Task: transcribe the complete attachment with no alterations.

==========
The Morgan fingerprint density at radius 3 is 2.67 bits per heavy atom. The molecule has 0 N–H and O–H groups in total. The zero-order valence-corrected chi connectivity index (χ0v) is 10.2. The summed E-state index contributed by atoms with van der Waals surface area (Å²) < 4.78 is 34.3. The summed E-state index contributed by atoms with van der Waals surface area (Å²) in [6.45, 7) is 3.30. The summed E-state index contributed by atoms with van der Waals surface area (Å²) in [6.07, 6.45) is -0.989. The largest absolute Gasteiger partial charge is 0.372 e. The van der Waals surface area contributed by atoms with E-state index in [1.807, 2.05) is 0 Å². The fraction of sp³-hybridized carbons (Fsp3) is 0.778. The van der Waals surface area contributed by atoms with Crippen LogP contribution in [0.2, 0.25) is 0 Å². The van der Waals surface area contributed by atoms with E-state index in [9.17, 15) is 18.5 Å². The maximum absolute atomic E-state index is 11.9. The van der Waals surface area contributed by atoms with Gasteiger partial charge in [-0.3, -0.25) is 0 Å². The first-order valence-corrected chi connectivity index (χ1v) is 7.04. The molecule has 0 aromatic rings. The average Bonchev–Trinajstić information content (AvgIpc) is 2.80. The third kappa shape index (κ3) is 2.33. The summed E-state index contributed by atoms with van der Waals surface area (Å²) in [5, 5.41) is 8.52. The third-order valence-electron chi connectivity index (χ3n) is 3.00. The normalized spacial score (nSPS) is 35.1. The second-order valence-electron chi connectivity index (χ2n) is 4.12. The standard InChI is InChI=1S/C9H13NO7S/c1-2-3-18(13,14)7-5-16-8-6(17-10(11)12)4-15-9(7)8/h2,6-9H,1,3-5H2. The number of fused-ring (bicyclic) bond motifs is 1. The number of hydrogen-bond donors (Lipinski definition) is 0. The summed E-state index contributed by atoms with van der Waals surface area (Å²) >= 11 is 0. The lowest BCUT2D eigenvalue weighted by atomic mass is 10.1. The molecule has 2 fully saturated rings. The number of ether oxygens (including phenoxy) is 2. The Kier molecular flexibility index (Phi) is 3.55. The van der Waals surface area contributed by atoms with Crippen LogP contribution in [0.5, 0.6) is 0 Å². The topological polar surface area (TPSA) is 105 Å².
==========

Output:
The Morgan fingerprint density at radius 3 is 2.67 bits per heavy atom. The molecule has 0 N–H and O–H groups in total. The zero-order valence-corrected chi connectivity index (χ0v) is 10.2. The summed E-state index contributed by atoms with van der Waals surface area (Å²) < 4.78 is 34.3. The summed E-state index contributed by atoms with van der Waals surface area (Å²) in [6.45, 7) is 3.30. The summed E-state index contributed by atoms with van der Waals surface area (Å²) in [6.07, 6.45) is -0.989. The largest absolute Gasteiger partial charge is 0.372 e. The van der Waals surface area contributed by atoms with E-state index in [1.807, 2.05) is 0 Å². The fraction of sp³-hybridized carbons (Fsp3) is 0.778. The van der Waals surface area contributed by atoms with Crippen LogP contribution in [0.2, 0.25) is 0 Å². The van der Waals surface area contributed by atoms with E-state index in [9.17, 15) is 18.5 Å². The maximum absolute atomic E-state index is 11.9. The van der Waals surface area contributed by atoms with Gasteiger partial charge in [-0.3, -0.25) is 0 Å². The first-order valence-corrected chi connectivity index (χ1v) is 7.04. The molecule has 0 aromatic rings. The average Bonchev–Trinajstić information content (AvgIpc) is 2.80. The third kappa shape index (κ3) is 2.33. The summed E-state index contributed by atoms with van der Waals surface area (Å²) in [5, 5.41) is 8.52. The third-order valence-electron chi connectivity index (χ3n) is 3.00. The normalized spacial score (nSPS) is 35.1. The second-order valence-electron chi connectivity index (χ2n) is 4.12. The standard InChI is InChI=1S/C9H13NO7S/c1-2-3-18(13,14)7-5-16-8-6(17-10(11)12)4-15-9(7)8/h2,6-9H,1,3-5H2. The number of fused-ring (bicyclic) bond motifs is 1. The number of hydrogen-bond donors (Lipinski definition) is 0. The summed E-state index contributed by atoms with van der Waals surface area (Å²) >= 11 is 0. The lowest BCUT2D eigenvalue weighted by atomic mass is 10.1. The molecule has 2 fully saturated rings. The number of ether oxygens (including phenoxy) is 2. The Kier molecular flexibility index (Phi) is 3.55. The van der Waals surface area contributed by atoms with Crippen LogP contribution in [0.5, 0.6) is 0 Å². The topological polar surface area (TPSA) is 105 Å².